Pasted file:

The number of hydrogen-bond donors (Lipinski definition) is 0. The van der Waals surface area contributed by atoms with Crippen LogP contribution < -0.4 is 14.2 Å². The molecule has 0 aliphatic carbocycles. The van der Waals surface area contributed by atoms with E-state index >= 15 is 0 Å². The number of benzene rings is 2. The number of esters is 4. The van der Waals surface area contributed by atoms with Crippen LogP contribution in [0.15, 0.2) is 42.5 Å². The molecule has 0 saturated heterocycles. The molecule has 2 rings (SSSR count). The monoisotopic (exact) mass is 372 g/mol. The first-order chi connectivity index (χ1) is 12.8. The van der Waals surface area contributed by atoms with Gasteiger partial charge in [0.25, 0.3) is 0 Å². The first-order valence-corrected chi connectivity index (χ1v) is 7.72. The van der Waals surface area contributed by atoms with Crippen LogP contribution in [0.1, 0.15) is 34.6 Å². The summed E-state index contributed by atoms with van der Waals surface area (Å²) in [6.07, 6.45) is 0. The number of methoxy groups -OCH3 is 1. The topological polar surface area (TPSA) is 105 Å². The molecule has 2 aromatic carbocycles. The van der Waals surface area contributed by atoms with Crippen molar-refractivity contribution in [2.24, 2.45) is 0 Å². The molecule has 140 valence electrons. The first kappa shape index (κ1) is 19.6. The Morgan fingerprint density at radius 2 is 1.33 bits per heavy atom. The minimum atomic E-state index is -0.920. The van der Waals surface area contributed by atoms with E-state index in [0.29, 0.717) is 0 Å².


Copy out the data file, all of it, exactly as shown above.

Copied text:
The number of hydrogen-bond donors (Lipinski definition) is 0. The van der Waals surface area contributed by atoms with Crippen LogP contribution < -0.4 is 14.2 Å². The molecule has 0 aliphatic carbocycles. The van der Waals surface area contributed by atoms with E-state index >= 15 is 0 Å². The number of benzene rings is 2. The number of esters is 4. The van der Waals surface area contributed by atoms with Crippen LogP contribution in [0.15, 0.2) is 42.5 Å². The molecule has 0 saturated heterocycles. The molecule has 2 rings (SSSR count). The monoisotopic (exact) mass is 372 g/mol. The first-order chi connectivity index (χ1) is 12.8. The van der Waals surface area contributed by atoms with Gasteiger partial charge in [0.25, 0.3) is 0 Å². The first-order valence-corrected chi connectivity index (χ1v) is 7.72. The van der Waals surface area contributed by atoms with Crippen LogP contribution in [0.1, 0.15) is 34.6 Å². The summed E-state index contributed by atoms with van der Waals surface area (Å²) in [6.07, 6.45) is 0. The number of methoxy groups -OCH3 is 1. The topological polar surface area (TPSA) is 105 Å². The molecule has 2 aromatic carbocycles. The van der Waals surface area contributed by atoms with Crippen molar-refractivity contribution in [2.24, 2.45) is 0 Å². The molecule has 140 valence electrons. The first kappa shape index (κ1) is 19.6. The Morgan fingerprint density at radius 2 is 1.33 bits per heavy atom. The minimum atomic E-state index is -0.920. The van der Waals surface area contributed by atoms with E-state index in [0.29, 0.717) is 0 Å².